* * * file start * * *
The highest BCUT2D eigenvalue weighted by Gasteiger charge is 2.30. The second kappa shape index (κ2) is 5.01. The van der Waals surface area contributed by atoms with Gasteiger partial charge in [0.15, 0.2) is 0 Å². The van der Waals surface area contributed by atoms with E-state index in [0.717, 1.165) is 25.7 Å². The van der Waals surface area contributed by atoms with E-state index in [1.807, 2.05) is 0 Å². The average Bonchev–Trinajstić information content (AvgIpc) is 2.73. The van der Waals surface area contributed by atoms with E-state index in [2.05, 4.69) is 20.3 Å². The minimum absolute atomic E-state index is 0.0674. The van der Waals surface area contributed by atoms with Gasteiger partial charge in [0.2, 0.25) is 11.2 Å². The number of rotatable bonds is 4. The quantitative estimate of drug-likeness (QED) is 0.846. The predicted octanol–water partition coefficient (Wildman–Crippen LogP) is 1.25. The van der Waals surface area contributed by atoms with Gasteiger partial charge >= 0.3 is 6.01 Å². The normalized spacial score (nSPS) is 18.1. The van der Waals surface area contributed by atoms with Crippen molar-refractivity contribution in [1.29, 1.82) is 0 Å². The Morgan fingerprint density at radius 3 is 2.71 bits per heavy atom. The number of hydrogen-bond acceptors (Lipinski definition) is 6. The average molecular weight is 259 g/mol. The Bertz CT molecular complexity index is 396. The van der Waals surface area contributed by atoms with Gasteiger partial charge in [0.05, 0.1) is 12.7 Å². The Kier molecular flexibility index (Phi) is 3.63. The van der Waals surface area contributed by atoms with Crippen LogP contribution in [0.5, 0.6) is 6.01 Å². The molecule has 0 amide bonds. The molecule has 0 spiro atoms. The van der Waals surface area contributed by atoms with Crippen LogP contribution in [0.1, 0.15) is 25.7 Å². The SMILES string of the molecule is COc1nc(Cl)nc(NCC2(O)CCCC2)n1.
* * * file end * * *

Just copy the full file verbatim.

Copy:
The highest BCUT2D eigenvalue weighted by Gasteiger charge is 2.30. The second kappa shape index (κ2) is 5.01. The van der Waals surface area contributed by atoms with Gasteiger partial charge in [0.15, 0.2) is 0 Å². The van der Waals surface area contributed by atoms with E-state index in [0.717, 1.165) is 25.7 Å². The van der Waals surface area contributed by atoms with E-state index in [1.807, 2.05) is 0 Å². The average Bonchev–Trinajstić information content (AvgIpc) is 2.73. The van der Waals surface area contributed by atoms with E-state index in [2.05, 4.69) is 20.3 Å². The minimum absolute atomic E-state index is 0.0674. The van der Waals surface area contributed by atoms with Gasteiger partial charge in [0.2, 0.25) is 11.2 Å². The number of rotatable bonds is 4. The quantitative estimate of drug-likeness (QED) is 0.846. The predicted octanol–water partition coefficient (Wildman–Crippen LogP) is 1.25. The van der Waals surface area contributed by atoms with Gasteiger partial charge >= 0.3 is 6.01 Å². The normalized spacial score (nSPS) is 18.1. The van der Waals surface area contributed by atoms with Crippen molar-refractivity contribution in [1.29, 1.82) is 0 Å². The Morgan fingerprint density at radius 3 is 2.71 bits per heavy atom. The number of hydrogen-bond acceptors (Lipinski definition) is 6. The average molecular weight is 259 g/mol. The Bertz CT molecular complexity index is 396. The van der Waals surface area contributed by atoms with Gasteiger partial charge in [0.05, 0.1) is 12.7 Å². The Kier molecular flexibility index (Phi) is 3.63. The van der Waals surface area contributed by atoms with Crippen LogP contribution in [0.5, 0.6) is 6.01 Å². The molecule has 0 amide bonds. The molecule has 0 spiro atoms. The van der Waals surface area contributed by atoms with Crippen LogP contribution in [0.1, 0.15) is 25.7 Å². The SMILES string of the molecule is COc1nc(Cl)nc(NCC2(O)CCCC2)n1.